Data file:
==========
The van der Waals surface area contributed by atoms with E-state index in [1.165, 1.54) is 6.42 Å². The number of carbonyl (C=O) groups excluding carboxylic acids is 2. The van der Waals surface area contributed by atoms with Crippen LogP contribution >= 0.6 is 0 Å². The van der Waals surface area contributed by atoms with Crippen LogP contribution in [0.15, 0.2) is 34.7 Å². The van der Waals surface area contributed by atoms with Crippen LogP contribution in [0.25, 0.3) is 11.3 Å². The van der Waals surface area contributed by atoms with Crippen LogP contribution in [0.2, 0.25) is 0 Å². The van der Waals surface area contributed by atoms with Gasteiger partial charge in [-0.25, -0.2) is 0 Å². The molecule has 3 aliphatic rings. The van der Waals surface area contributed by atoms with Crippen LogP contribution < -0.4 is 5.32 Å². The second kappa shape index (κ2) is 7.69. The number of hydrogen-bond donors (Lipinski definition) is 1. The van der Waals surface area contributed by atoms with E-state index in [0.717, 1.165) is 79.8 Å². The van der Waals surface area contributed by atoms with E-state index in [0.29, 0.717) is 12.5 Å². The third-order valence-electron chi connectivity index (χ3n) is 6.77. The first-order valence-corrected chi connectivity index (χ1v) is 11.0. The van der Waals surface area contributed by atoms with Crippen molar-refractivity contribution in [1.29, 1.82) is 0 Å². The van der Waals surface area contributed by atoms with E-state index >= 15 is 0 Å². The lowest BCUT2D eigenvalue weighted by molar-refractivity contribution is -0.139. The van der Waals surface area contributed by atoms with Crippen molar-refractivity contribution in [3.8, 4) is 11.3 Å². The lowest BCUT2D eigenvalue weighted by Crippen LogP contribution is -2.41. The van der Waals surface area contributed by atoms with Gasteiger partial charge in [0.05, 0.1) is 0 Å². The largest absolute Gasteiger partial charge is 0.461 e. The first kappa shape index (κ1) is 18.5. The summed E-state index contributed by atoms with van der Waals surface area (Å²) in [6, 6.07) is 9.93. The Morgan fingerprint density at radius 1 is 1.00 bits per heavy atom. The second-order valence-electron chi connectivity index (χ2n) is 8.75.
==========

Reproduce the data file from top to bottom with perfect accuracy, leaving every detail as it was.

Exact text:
The van der Waals surface area contributed by atoms with E-state index in [1.165, 1.54) is 6.42 Å². The number of carbonyl (C=O) groups excluding carboxylic acids is 2. The van der Waals surface area contributed by atoms with Crippen LogP contribution >= 0.6 is 0 Å². The van der Waals surface area contributed by atoms with Crippen LogP contribution in [0.15, 0.2) is 34.7 Å². The van der Waals surface area contributed by atoms with Crippen LogP contribution in [0.25, 0.3) is 11.3 Å². The van der Waals surface area contributed by atoms with Crippen LogP contribution in [0.2, 0.25) is 0 Å². The van der Waals surface area contributed by atoms with Gasteiger partial charge in [-0.25, -0.2) is 0 Å². The molecule has 3 aliphatic rings. The van der Waals surface area contributed by atoms with Crippen LogP contribution < -0.4 is 5.32 Å². The second kappa shape index (κ2) is 7.69. The number of hydrogen-bond donors (Lipinski definition) is 1. The van der Waals surface area contributed by atoms with E-state index in [0.717, 1.165) is 79.8 Å². The van der Waals surface area contributed by atoms with E-state index in [0.29, 0.717) is 12.5 Å². The third-order valence-electron chi connectivity index (χ3n) is 6.77. The first-order valence-corrected chi connectivity index (χ1v) is 11.0. The van der Waals surface area contributed by atoms with Crippen molar-refractivity contribution in [1.29, 1.82) is 0 Å². The van der Waals surface area contributed by atoms with E-state index >= 15 is 0 Å². The lowest BCUT2D eigenvalue weighted by molar-refractivity contribution is -0.139. The van der Waals surface area contributed by atoms with Crippen molar-refractivity contribution in [3.8, 4) is 11.3 Å². The lowest BCUT2D eigenvalue weighted by Crippen LogP contribution is -2.41. The van der Waals surface area contributed by atoms with Gasteiger partial charge in [0.05, 0.1) is 0 Å². The largest absolute Gasteiger partial charge is 0.461 e. The first kappa shape index (κ1) is 18.5. The summed E-state index contributed by atoms with van der Waals surface area (Å²) in [6, 6.07) is 9.93. The Morgan fingerprint density at radius 1 is 1.00 bits per heavy atom. The second-order valence-electron chi connectivity index (χ2n) is 8.75.